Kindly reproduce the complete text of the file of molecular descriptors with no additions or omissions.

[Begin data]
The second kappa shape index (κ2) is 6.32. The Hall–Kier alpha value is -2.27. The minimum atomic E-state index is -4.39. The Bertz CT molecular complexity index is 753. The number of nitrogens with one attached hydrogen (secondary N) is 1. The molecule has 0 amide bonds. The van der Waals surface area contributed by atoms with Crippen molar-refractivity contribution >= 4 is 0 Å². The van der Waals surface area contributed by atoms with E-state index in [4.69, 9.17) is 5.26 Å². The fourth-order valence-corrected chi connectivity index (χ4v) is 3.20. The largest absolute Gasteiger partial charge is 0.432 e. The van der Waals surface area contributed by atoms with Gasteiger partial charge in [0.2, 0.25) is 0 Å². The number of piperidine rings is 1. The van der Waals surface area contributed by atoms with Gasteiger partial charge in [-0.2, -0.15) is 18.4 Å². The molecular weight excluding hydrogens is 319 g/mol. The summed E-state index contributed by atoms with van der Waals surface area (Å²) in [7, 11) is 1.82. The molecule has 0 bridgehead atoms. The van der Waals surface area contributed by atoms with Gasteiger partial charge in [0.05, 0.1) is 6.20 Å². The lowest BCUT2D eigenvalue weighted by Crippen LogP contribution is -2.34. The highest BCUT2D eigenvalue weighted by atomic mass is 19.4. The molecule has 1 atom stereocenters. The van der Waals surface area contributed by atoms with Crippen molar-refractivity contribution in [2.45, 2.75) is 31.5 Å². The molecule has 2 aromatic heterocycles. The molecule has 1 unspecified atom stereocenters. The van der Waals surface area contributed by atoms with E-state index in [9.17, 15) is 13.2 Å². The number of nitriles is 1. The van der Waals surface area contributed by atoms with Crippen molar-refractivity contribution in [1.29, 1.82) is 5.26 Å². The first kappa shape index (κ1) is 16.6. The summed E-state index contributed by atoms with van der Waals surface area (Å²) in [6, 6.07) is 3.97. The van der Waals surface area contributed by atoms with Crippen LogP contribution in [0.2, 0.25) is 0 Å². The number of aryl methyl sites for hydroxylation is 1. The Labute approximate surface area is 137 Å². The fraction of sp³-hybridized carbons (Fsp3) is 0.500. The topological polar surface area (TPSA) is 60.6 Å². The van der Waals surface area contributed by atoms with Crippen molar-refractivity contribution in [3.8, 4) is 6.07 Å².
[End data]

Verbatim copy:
The second kappa shape index (κ2) is 6.32. The Hall–Kier alpha value is -2.27. The minimum atomic E-state index is -4.39. The Bertz CT molecular complexity index is 753. The number of nitrogens with one attached hydrogen (secondary N) is 1. The molecule has 0 amide bonds. The van der Waals surface area contributed by atoms with Crippen molar-refractivity contribution >= 4 is 0 Å². The van der Waals surface area contributed by atoms with E-state index in [4.69, 9.17) is 5.26 Å². The fourth-order valence-corrected chi connectivity index (χ4v) is 3.20. The largest absolute Gasteiger partial charge is 0.432 e. The van der Waals surface area contributed by atoms with Gasteiger partial charge in [0.2, 0.25) is 0 Å². The number of piperidine rings is 1. The van der Waals surface area contributed by atoms with Gasteiger partial charge in [-0.2, -0.15) is 18.4 Å². The molecular weight excluding hydrogens is 319 g/mol. The summed E-state index contributed by atoms with van der Waals surface area (Å²) in [7, 11) is 1.82. The molecule has 0 bridgehead atoms. The van der Waals surface area contributed by atoms with Gasteiger partial charge in [0.05, 0.1) is 6.20 Å². The lowest BCUT2D eigenvalue weighted by Crippen LogP contribution is -2.34. The highest BCUT2D eigenvalue weighted by atomic mass is 19.4. The molecule has 1 atom stereocenters. The van der Waals surface area contributed by atoms with Crippen molar-refractivity contribution in [2.45, 2.75) is 31.5 Å². The molecule has 2 aromatic heterocycles. The molecule has 1 unspecified atom stereocenters. The van der Waals surface area contributed by atoms with E-state index in [9.17, 15) is 13.2 Å². The number of nitriles is 1. The van der Waals surface area contributed by atoms with Crippen molar-refractivity contribution in [1.29, 1.82) is 5.26 Å². The first kappa shape index (κ1) is 16.6. The summed E-state index contributed by atoms with van der Waals surface area (Å²) in [6, 6.07) is 3.97. The van der Waals surface area contributed by atoms with Crippen LogP contribution in [0.2, 0.25) is 0 Å². The number of aryl methyl sites for hydroxylation is 1. The Labute approximate surface area is 137 Å². The fraction of sp³-hybridized carbons (Fsp3) is 0.500. The topological polar surface area (TPSA) is 60.6 Å². The van der Waals surface area contributed by atoms with Crippen molar-refractivity contribution in [3.8, 4) is 6.07 Å².